Truthout | News in Brief (13)

Friday, 23 April 2010 12:51 By Mary Susan Littlepage, t r u t h o u t | News in Brief | name.

Obama calls Arizona immigration bill "misguided." The Washington Post reports that President Obama urged Congress today to overhaul the nation's immigration laws, saying that inaction would lead to "misguided efforts" and "irresponsibility by others."

The president also said an immigration bill currently on the Arizona governor's desk was "misguided," and he said he has ordered his staff to "closely monitor the situation" to make sure the measure will not violate people's civil liberties. The bill, already passed by the state House and Senate, would require authorities in Arizona to question people about their immigration status if there is reason to suspect they are in the country illegally.

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The New York Times reports that a series of bombings today struck mosques, a market and a shop in Baghdad, as well as the homes of a prosecutor and police officers in western Iraq, killing dozens, only five days after a joint Iraqi-American raid killed the top two leaders of the insurgency.

Iraq's leaders had hailed the killings and arrests of insurgent leaders this week as a devastating blow to the group known as al-Qaeda in Mesopotamia, but warned that retaliation was almost certain to come. It was not clear that the group, also known as al-Qaeda in Iraq, was behind the latest jolt of violence.

The attacks were the worst of an intermittent wave of bombings since the parliamentary election on March 7, providing a violent backdrop to stalled efforts to finalize the results of the vote and form a new government.

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The Hill reports that Democratic Sen. Charles Schumer of New York yesterday took some shots at the Obama administration's handling of Israel, calling it "terrible" and "counterproductive." Schumer, the vice chairman of the Senate Democratic Caucus, is one of the highest-ranking members of the party to sharply criticize Obama administration efforts to take on the government of Israeli Prime Minister Benjamin Netanyahu.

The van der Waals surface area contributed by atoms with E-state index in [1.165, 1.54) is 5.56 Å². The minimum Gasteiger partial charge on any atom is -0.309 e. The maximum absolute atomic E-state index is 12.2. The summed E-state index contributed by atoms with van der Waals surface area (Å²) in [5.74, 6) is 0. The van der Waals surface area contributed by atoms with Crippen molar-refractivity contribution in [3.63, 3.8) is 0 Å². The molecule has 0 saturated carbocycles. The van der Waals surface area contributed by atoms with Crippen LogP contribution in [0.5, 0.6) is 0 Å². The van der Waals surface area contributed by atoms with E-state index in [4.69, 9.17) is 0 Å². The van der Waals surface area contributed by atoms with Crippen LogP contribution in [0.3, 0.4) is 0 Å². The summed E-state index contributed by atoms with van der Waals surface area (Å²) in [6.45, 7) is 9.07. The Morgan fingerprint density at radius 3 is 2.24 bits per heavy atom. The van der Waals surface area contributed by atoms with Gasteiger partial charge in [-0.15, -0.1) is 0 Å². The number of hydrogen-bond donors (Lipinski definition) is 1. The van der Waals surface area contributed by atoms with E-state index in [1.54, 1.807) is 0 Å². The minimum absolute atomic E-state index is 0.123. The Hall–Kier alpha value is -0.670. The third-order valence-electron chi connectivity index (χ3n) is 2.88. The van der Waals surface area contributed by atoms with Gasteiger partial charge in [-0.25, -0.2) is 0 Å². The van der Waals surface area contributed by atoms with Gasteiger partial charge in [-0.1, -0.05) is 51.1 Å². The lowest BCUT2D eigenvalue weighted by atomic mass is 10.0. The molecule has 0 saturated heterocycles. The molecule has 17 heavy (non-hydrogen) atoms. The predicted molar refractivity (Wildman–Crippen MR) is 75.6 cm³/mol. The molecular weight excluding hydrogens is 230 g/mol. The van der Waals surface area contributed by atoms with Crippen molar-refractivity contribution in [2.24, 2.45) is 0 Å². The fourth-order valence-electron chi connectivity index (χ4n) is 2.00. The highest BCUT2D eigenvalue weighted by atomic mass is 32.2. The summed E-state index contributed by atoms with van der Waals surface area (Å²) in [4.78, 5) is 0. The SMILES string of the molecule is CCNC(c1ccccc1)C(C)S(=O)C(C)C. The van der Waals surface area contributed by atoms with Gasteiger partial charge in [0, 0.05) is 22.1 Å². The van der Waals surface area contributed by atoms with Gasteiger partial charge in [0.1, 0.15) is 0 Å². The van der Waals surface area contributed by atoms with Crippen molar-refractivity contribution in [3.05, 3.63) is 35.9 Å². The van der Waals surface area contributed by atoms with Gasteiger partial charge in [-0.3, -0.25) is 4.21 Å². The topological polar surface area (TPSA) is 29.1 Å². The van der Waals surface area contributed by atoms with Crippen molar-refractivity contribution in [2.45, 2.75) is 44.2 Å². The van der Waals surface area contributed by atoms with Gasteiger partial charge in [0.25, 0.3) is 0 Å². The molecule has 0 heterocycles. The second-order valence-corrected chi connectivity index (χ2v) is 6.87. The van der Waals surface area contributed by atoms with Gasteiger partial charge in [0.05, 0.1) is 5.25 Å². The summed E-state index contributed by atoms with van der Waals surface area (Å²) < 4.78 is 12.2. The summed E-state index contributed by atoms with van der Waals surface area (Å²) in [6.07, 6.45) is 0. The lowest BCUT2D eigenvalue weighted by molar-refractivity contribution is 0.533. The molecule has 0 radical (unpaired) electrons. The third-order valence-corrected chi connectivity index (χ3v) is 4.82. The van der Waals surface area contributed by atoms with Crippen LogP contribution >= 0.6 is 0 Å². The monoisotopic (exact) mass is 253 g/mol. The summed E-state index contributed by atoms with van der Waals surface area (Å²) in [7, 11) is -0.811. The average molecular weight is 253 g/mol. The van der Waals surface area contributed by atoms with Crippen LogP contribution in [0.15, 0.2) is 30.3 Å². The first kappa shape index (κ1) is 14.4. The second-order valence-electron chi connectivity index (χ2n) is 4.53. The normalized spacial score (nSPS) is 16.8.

The senator, who is a strong ally of Israel, expressed disappointment with the administration's decision to demand that Israel halt all settlement construction as a precondition to full peace negotiations with the Palestinians.

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Talking Points Memo reports that Utah faces the possibility of executing a convicted killer by firing squad, renewing a debate over what critics see as an antiquated, Old West-style of justice. At a hearing today, Third District Judge Robin Reese will consider whether to sign a warrant of execution for Ronnie Lee Gardner, who killed a man during a failed escape 25 years ago.

Under state law, Gardner, 49, decides whether he wants to be killed by lethal injection or be shot by a five-man team of executioners firing from a set of matched rifles, a rarely used relic that hearkens back to Utah's territorial history.

Of the 35 states with the death penalty on the books, Utah is the only one to use the firing squad as a method of execution since the US Supreme Court reinstated capital punishment in 1976.

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The Los Angeles Times reports that the Greek government pushed the button on an emergency financial bailout package today, formally acknowledging that it needs loans from its European neighbors and the International Monetary Fund to avoid a humiliating bankruptcy.

In a nationally televised address, Greek Prime Minister George Papandreou told his countrymen that activating the low-interest loans worth up to $56 billion had become a "national necessity" if the government is to keep on paying its bills.

The move came after weeks of insistence by Athens that it would not have to resort to such loans, which it characterized as more of an insurance policy to soothe skittish investors. But global markets were not satisfied, pushing up Greece's cost of borrowing to unsustainable levels this week and forcing Athens to bow to the inevitable.

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The Chicago Sun-Times reports that the FBI says a flight from Los Angeles to Florida was diverted to Albuquerque, New Mexico, after a passenger tried to open a cabin door.

Crew members and fellow passengers on Delta flight 2148 subdued 46-year-old Stanley Dwayne Sheffield. He was taken into federal custody early today after the plane landed.

FBI Supervisory Special Agent Darrin Jones says authorities do not believe the incident was related to terrorism. Sheffield faces charges of interference with flight crew members and destruction of aircraft or aircraft facilities. 

Last modified on Friday, 23 April 2010 13:00